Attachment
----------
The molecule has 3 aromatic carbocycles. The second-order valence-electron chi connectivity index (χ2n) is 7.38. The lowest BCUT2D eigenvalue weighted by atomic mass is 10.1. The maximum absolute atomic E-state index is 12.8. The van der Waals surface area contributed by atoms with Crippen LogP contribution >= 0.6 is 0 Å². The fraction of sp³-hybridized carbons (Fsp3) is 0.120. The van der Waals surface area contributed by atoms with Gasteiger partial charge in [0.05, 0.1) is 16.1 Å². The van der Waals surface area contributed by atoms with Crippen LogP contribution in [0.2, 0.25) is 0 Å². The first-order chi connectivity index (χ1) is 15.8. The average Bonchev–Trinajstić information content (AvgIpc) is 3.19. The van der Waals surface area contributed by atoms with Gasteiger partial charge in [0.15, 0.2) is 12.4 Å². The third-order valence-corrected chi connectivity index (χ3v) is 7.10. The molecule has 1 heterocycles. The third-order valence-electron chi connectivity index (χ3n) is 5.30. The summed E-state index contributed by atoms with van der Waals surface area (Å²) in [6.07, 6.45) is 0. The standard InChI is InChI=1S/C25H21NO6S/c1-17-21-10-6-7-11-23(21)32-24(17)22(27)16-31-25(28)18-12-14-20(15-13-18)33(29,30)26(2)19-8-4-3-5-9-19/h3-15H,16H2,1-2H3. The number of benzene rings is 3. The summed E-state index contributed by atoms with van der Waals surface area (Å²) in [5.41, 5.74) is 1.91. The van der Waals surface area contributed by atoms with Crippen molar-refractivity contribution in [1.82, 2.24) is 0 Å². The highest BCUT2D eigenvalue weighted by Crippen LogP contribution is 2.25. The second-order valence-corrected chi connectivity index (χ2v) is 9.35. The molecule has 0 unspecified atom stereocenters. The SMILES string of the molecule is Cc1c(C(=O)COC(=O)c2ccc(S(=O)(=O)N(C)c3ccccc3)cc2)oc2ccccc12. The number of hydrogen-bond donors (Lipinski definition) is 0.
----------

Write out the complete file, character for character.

The molecule has 3 aromatic carbocycles. The second-order valence-electron chi connectivity index (χ2n) is 7.38. The lowest BCUT2D eigenvalue weighted by atomic mass is 10.1. The maximum absolute atomic E-state index is 12.8. The van der Waals surface area contributed by atoms with Crippen LogP contribution >= 0.6 is 0 Å². The fraction of sp³-hybridized carbons (Fsp3) is 0.120. The van der Waals surface area contributed by atoms with Gasteiger partial charge in [0.05, 0.1) is 16.1 Å². The van der Waals surface area contributed by atoms with Crippen LogP contribution in [0.2, 0.25) is 0 Å². The first-order chi connectivity index (χ1) is 15.8. The average Bonchev–Trinajstić information content (AvgIpc) is 3.19. The van der Waals surface area contributed by atoms with Gasteiger partial charge in [0.15, 0.2) is 12.4 Å². The third-order valence-corrected chi connectivity index (χ3v) is 7.10. The molecule has 1 heterocycles. The third-order valence-electron chi connectivity index (χ3n) is 5.30. The summed E-state index contributed by atoms with van der Waals surface area (Å²) in [6.07, 6.45) is 0. The standard InChI is InChI=1S/C25H21NO6S/c1-17-21-10-6-7-11-23(21)32-24(17)22(27)16-31-25(28)18-12-14-20(15-13-18)33(29,30)26(2)19-8-4-3-5-9-19/h3-15H,16H2,1-2H3. The number of benzene rings is 3. The summed E-state index contributed by atoms with van der Waals surface area (Å²) in [5.41, 5.74) is 1.91. The van der Waals surface area contributed by atoms with Crippen molar-refractivity contribution in [1.82, 2.24) is 0 Å². The highest BCUT2D eigenvalue weighted by Crippen LogP contribution is 2.25. The second-order valence-corrected chi connectivity index (χ2v) is 9.35. The molecule has 0 unspecified atom stereocenters. The SMILES string of the molecule is Cc1c(C(=O)COC(=O)c2ccc(S(=O)(=O)N(C)c3ccccc3)cc2)oc2ccccc12. The number of hydrogen-bond donors (Lipinski definition) is 0.